Heart Rate Monitoring with the MAX30101

Heart rate is a measure of how many times our heart beats per minute and is usually represented in just that "beats per minute" or BPM. Photoplethysmography is a very popular technique for measuring heart rate. Photoplethysmography takes two popular forms, reflectance photoplethysmography and transmission photoplethysmogrpahy. In transmission photoplethysmography, a light shines through an extremity such as a finger and a detector measures the amount of light that passes through. When the heart pumps blood through the body, we notice a momentary increase in blood volume in the fingers. As a result, the amount of light that passes through the finger changes with this changing blood volume and is detected by the photodetector. In transmission photoplethysmography, instead of measuring the amount of light that passes through the finger, we measure the amount of light that reflects off the finger. The MAX30101 by Maxim Integrated is in a specialized integrated circuit that is able to perform reflectance photoplethysmography. The MAX30101 contains three light-emitting diodes, one red, one infrared, and one green. The IC also contains a photodetector and contains all the circuitry necessary to process the recorded signal in order to detect heart beats and subsequently, calculate heart rate. By using this specialized IC, we can detect heartbeats and subsequently, calculate heart rate.

A number of users have developed a library for the MAX3010X family of chips. I was hoping to use the MAX30101 because of the green light capabilities. I could not get the MAX30101 functioning correctly on my shield before contest end date. However, I do have some data from when I was playing with a MAX30100 breakout a few months ago. The MAX30100 and MAX30101 are basically identical chips. I'll show you my data with the MAX30100. The first big peak you see shows the sudden increase in blood volume in my fingers due to my heart pumping (ventricles contracting). The second peak indicates the closure of the aortic valve in my heart.

Pulse Oximeter with the MAX30101

Pulse oximetry is a technique used to measure our how much oxygen is dissolved in our blood or, blood oxygen saturation. In order to do so, we will use photoplethysmography as we did for calculating heart rate. Pulse oximetry is a little more involved than simply calculating heart rate and requires quite a bit of processing and clinical validation to get a legitimate metric. However, we can get a decent estimation with a few DIY tricks. I am still implementing pulse oximetry on my board at the moment. For now, I'll link you to the guide I'll be following. Raivis Strogonovs has done a good job documenting his journey on his blog.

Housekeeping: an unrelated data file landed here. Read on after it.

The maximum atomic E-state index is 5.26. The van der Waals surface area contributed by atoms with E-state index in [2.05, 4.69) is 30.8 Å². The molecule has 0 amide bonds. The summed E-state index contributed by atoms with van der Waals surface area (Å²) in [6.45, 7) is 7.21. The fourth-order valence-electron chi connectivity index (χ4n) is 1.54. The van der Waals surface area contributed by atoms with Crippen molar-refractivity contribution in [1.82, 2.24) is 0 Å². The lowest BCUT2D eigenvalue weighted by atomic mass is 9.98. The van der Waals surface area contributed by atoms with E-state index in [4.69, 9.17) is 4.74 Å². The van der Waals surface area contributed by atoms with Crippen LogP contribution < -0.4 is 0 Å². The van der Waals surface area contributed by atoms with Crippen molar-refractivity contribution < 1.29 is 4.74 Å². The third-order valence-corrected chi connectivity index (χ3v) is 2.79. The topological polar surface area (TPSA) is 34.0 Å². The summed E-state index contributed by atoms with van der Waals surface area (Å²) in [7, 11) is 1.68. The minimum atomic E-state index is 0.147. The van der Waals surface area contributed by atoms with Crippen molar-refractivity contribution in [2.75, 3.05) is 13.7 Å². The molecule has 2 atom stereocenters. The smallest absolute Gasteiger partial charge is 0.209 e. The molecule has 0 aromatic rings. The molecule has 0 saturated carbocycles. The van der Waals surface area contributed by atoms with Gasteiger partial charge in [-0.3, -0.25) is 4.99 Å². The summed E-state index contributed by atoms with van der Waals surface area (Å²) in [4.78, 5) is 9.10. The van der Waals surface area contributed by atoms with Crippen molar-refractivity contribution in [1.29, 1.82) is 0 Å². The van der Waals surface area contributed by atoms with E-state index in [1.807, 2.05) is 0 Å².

Electrocardiogram, Electromyogram, and Electrooculogram with our Super Simple EXG Circuit

Biopotential measurements are a class of measurements that deal with measuring bioelectric signals that our bodies naturally produce when doing certain functions. There are a few popular ones such as the electrocardiogram and electromyogram that have been pretty popular in the maker culture. Each of these measurements can be accomplished using a pretty simple circuit. Of course, more complex implementations of this circuit exist that give you a lot more information. But, I'll keep it simple for brevity sake. For the Biomed Shield, I'll use a simple instrumentation amplifier circuit. An instrumentation amplifier allows us to interface to our body's electrical signals similarly to how we use a multimeter to measure voltage. The multimeter has a very high impedance so we don't "load" the circuit we're measuring. Our instrumentation amplifier does the same thing when measuring biopotential signals.

The next few figures demonstrate a few signals captured with the Arduino 101 from the Biomed Shield. The first figure is of the electrocardiogram, which document the electrical signals of the heart during operation. The second is the electromyogram, which...

Read more »